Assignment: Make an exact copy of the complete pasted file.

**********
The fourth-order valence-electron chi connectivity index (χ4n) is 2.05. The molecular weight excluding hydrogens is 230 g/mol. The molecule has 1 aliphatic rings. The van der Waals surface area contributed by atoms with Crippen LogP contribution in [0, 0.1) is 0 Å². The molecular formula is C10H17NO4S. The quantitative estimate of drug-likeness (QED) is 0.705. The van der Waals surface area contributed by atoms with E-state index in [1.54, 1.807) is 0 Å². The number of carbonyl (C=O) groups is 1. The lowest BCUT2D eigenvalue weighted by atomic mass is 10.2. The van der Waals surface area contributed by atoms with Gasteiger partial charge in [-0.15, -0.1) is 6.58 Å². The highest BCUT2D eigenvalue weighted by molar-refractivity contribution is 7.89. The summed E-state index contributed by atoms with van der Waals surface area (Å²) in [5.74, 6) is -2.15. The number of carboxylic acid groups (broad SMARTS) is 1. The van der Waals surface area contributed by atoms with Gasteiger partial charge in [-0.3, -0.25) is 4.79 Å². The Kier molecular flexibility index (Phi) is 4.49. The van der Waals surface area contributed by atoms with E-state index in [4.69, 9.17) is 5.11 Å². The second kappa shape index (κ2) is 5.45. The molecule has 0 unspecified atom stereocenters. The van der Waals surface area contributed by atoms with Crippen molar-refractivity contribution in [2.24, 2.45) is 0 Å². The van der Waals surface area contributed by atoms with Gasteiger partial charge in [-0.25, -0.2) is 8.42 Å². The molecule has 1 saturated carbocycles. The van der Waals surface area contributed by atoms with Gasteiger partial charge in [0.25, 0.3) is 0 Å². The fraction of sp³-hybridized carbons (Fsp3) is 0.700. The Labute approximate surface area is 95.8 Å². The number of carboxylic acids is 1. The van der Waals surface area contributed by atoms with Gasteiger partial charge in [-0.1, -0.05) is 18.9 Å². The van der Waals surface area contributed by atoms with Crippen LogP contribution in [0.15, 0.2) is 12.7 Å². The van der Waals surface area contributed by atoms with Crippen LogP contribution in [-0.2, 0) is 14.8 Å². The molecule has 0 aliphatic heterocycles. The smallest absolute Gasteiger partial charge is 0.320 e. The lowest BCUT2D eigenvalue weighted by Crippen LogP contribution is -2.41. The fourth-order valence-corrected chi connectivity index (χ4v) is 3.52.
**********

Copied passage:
The fourth-order valence-electron chi connectivity index (χ4n) is 2.05. The molecular weight excluding hydrogens is 230 g/mol. The molecule has 1 aliphatic rings. The van der Waals surface area contributed by atoms with Crippen LogP contribution in [0, 0.1) is 0 Å². The molecular formula is C10H17NO4S. The quantitative estimate of drug-likeness (QED) is 0.705. The van der Waals surface area contributed by atoms with E-state index in [1.54, 1.807) is 0 Å². The number of carbonyl (C=O) groups is 1. The lowest BCUT2D eigenvalue weighted by atomic mass is 10.2. The van der Waals surface area contributed by atoms with Gasteiger partial charge in [-0.15, -0.1) is 6.58 Å². The highest BCUT2D eigenvalue weighted by molar-refractivity contribution is 7.89. The summed E-state index contributed by atoms with van der Waals surface area (Å²) in [5.74, 6) is -2.15. The number of carboxylic acid groups (broad SMARTS) is 1. The van der Waals surface area contributed by atoms with Gasteiger partial charge in [-0.3, -0.25) is 4.79 Å². The Kier molecular flexibility index (Phi) is 4.49. The van der Waals surface area contributed by atoms with E-state index in [4.69, 9.17) is 5.11 Å². The second kappa shape index (κ2) is 5.45. The molecule has 0 unspecified atom stereocenters. The van der Waals surface area contributed by atoms with Crippen molar-refractivity contribution in [2.24, 2.45) is 0 Å². The van der Waals surface area contributed by atoms with Gasteiger partial charge in [-0.25, -0.2) is 8.42 Å². The molecule has 1 saturated carbocycles. The van der Waals surface area contributed by atoms with Gasteiger partial charge in [0.25, 0.3) is 0 Å². The fraction of sp³-hybridized carbons (Fsp3) is 0.700. The Labute approximate surface area is 95.8 Å². The number of carboxylic acids is 1. The van der Waals surface area contributed by atoms with Gasteiger partial charge in [-0.1, -0.05) is 18.9 Å². The van der Waals surface area contributed by atoms with Crippen LogP contribution in [0.15, 0.2) is 12.7 Å². The van der Waals surface area contributed by atoms with Crippen LogP contribution in [-0.2, 0) is 14.8 Å². The molecule has 0 aliphatic heterocycles. The smallest absolute Gasteiger partial charge is 0.320 e. The lowest BCUT2D eigenvalue weighted by Crippen LogP contribution is -2.41. The fourth-order valence-corrected chi connectivity index (χ4v) is 3.52.